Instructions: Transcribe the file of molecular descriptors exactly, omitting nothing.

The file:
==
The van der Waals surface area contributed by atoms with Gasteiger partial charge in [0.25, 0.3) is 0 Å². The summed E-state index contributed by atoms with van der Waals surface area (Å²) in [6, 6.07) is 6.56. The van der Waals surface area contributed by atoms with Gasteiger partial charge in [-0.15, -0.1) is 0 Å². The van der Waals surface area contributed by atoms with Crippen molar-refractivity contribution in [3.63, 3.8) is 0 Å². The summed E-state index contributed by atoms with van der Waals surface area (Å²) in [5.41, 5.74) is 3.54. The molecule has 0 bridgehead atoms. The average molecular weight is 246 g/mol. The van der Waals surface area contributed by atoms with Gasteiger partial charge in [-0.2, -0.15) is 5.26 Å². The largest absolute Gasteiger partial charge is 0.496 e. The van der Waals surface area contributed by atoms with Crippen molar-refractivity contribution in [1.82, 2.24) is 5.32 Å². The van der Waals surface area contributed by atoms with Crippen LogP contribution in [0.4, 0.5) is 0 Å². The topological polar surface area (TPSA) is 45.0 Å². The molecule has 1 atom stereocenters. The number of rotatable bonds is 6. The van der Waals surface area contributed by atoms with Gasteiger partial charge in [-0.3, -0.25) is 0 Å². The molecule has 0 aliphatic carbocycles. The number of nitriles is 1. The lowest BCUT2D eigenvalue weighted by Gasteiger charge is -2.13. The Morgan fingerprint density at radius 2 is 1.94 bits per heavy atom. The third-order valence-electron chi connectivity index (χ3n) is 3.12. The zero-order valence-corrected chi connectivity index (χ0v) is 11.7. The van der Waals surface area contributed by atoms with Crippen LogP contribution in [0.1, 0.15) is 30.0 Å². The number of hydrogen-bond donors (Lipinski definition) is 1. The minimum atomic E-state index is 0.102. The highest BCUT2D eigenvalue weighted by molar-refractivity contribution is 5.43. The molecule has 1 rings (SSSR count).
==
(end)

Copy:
The van der Waals surface area contributed by atoms with Gasteiger partial charge in [0.25, 0.3) is 0 Å². The summed E-state index contributed by atoms with van der Waals surface area (Å²) in [6, 6.07) is 6.56. The van der Waals surface area contributed by atoms with Gasteiger partial charge in [-0.15, -0.1) is 0 Å². The van der Waals surface area contributed by atoms with Crippen molar-refractivity contribution in [3.63, 3.8) is 0 Å². The summed E-state index contributed by atoms with van der Waals surface area (Å²) in [5.41, 5.74) is 3.54. The molecule has 0 bridgehead atoms. The average molecular weight is 246 g/mol. The van der Waals surface area contributed by atoms with Gasteiger partial charge in [-0.2, -0.15) is 5.26 Å². The largest absolute Gasteiger partial charge is 0.496 e. The van der Waals surface area contributed by atoms with Crippen molar-refractivity contribution in [1.82, 2.24) is 5.32 Å². The van der Waals surface area contributed by atoms with Crippen LogP contribution in [0.4, 0.5) is 0 Å². The topological polar surface area (TPSA) is 45.0 Å². The molecule has 1 atom stereocenters. The number of rotatable bonds is 6. The van der Waals surface area contributed by atoms with Gasteiger partial charge in [-0.3, -0.25) is 0 Å². The molecule has 0 aliphatic carbocycles. The number of nitriles is 1. The lowest BCUT2D eigenvalue weighted by Gasteiger charge is -2.13. The Morgan fingerprint density at radius 2 is 1.94 bits per heavy atom. The third-order valence-electron chi connectivity index (χ3n) is 3.12. The zero-order valence-corrected chi connectivity index (χ0v) is 11.7. The van der Waals surface area contributed by atoms with Crippen LogP contribution in [0.1, 0.15) is 30.0 Å². The number of hydrogen-bond donors (Lipinski definition) is 1. The minimum atomic E-state index is 0.102. The highest BCUT2D eigenvalue weighted by molar-refractivity contribution is 5.43. The molecule has 1 rings (SSSR count).